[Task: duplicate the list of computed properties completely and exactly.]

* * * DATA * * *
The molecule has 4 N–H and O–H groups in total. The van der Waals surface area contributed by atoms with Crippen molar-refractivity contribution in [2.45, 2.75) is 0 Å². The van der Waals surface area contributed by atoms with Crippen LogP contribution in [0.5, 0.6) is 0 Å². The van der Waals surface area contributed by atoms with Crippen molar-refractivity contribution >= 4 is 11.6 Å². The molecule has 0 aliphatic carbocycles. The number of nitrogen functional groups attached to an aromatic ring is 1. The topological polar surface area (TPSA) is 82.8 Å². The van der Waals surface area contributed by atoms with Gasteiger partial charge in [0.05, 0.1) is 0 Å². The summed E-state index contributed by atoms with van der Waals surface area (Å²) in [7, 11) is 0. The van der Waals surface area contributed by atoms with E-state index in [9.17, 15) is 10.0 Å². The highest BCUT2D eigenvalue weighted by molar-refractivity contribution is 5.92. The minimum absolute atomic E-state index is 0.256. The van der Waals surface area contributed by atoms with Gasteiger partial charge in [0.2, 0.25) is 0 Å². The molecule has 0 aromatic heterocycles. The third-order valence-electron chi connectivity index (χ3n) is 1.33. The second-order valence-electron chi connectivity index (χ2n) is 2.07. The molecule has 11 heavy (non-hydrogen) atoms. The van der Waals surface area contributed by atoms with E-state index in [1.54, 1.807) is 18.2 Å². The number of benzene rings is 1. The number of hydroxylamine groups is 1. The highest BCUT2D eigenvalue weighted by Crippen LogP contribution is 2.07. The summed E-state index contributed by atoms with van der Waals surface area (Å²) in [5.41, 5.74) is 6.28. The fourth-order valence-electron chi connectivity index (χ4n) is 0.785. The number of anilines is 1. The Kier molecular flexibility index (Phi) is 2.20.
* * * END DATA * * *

The molecule has 4 N–H and O–H groups in total. The van der Waals surface area contributed by atoms with Crippen molar-refractivity contribution in [2.45, 2.75) is 0 Å². The van der Waals surface area contributed by atoms with Crippen LogP contribution in [0.5, 0.6) is 0 Å². The van der Waals surface area contributed by atoms with Crippen molar-refractivity contribution >= 4 is 11.6 Å². The molecule has 0 aliphatic carbocycles. The number of nitrogen functional groups attached to an aromatic ring is 1. The topological polar surface area (TPSA) is 82.8 Å². The van der Waals surface area contributed by atoms with Gasteiger partial charge in [0.05, 0.1) is 0 Å². The summed E-state index contributed by atoms with van der Waals surface area (Å²) in [7, 11) is 0. The van der Waals surface area contributed by atoms with E-state index in [9.17, 15) is 10.0 Å². The highest BCUT2D eigenvalue weighted by molar-refractivity contribution is 5.92. The minimum absolute atomic E-state index is 0.256. The van der Waals surface area contributed by atoms with Gasteiger partial charge in [0.2, 0.25) is 0 Å². The molecule has 0 aromatic heterocycles. The third-order valence-electron chi connectivity index (χ3n) is 1.33. The second-order valence-electron chi connectivity index (χ2n) is 2.07. The molecule has 11 heavy (non-hydrogen) atoms. The van der Waals surface area contributed by atoms with E-state index in [1.54, 1.807) is 18.2 Å². The number of benzene rings is 1. The number of hydroxylamine groups is 1. The highest BCUT2D eigenvalue weighted by Crippen LogP contribution is 2.07. The summed E-state index contributed by atoms with van der Waals surface area (Å²) in [5.41, 5.74) is 6.28. The fourth-order valence-electron chi connectivity index (χ4n) is 0.785. The number of anilines is 1. The Kier molecular flexibility index (Phi) is 2.20.